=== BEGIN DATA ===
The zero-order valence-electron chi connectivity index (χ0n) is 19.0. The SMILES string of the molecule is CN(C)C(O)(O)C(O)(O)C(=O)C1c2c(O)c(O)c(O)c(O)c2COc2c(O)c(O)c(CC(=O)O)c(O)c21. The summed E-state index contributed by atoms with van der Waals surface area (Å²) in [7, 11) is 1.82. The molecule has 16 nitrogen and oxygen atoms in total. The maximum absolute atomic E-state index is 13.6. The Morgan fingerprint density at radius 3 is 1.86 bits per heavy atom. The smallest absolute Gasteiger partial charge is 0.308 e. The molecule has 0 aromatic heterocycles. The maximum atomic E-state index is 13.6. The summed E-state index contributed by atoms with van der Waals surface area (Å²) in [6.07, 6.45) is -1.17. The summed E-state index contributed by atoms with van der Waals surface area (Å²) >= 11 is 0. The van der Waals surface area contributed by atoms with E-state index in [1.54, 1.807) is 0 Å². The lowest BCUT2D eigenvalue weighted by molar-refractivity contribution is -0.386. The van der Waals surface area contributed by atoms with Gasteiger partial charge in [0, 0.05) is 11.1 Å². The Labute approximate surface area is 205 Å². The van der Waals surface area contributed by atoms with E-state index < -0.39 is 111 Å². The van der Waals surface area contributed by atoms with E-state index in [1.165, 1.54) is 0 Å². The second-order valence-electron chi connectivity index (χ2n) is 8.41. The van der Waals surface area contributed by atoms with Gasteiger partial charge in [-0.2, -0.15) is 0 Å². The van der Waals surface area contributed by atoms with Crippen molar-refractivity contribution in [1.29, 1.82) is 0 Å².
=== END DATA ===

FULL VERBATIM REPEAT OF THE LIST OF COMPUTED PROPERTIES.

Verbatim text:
The zero-order valence-electron chi connectivity index (χ0n) is 19.0. The SMILES string of the molecule is CN(C)C(O)(O)C(O)(O)C(=O)C1c2c(O)c(O)c(O)c(O)c2COc2c(O)c(O)c(CC(=O)O)c(O)c21. The summed E-state index contributed by atoms with van der Waals surface area (Å²) in [7, 11) is 1.82. The molecule has 16 nitrogen and oxygen atoms in total. The maximum absolute atomic E-state index is 13.6. The Morgan fingerprint density at radius 3 is 1.86 bits per heavy atom. The smallest absolute Gasteiger partial charge is 0.308 e. The molecule has 0 aromatic heterocycles. The maximum atomic E-state index is 13.6. The summed E-state index contributed by atoms with van der Waals surface area (Å²) in [6.07, 6.45) is -1.17. The summed E-state index contributed by atoms with van der Waals surface area (Å²) >= 11 is 0. The van der Waals surface area contributed by atoms with E-state index in [1.54, 1.807) is 0 Å². The lowest BCUT2D eigenvalue weighted by molar-refractivity contribution is -0.386. The van der Waals surface area contributed by atoms with Gasteiger partial charge in [0, 0.05) is 11.1 Å². The Labute approximate surface area is 205 Å². The van der Waals surface area contributed by atoms with E-state index < -0.39 is 111 Å². The van der Waals surface area contributed by atoms with E-state index in [1.165, 1.54) is 0 Å². The second-order valence-electron chi connectivity index (χ2n) is 8.41. The van der Waals surface area contributed by atoms with Gasteiger partial charge in [-0.2, -0.15) is 0 Å². The van der Waals surface area contributed by atoms with Crippen molar-refractivity contribution in [1.29, 1.82) is 0 Å².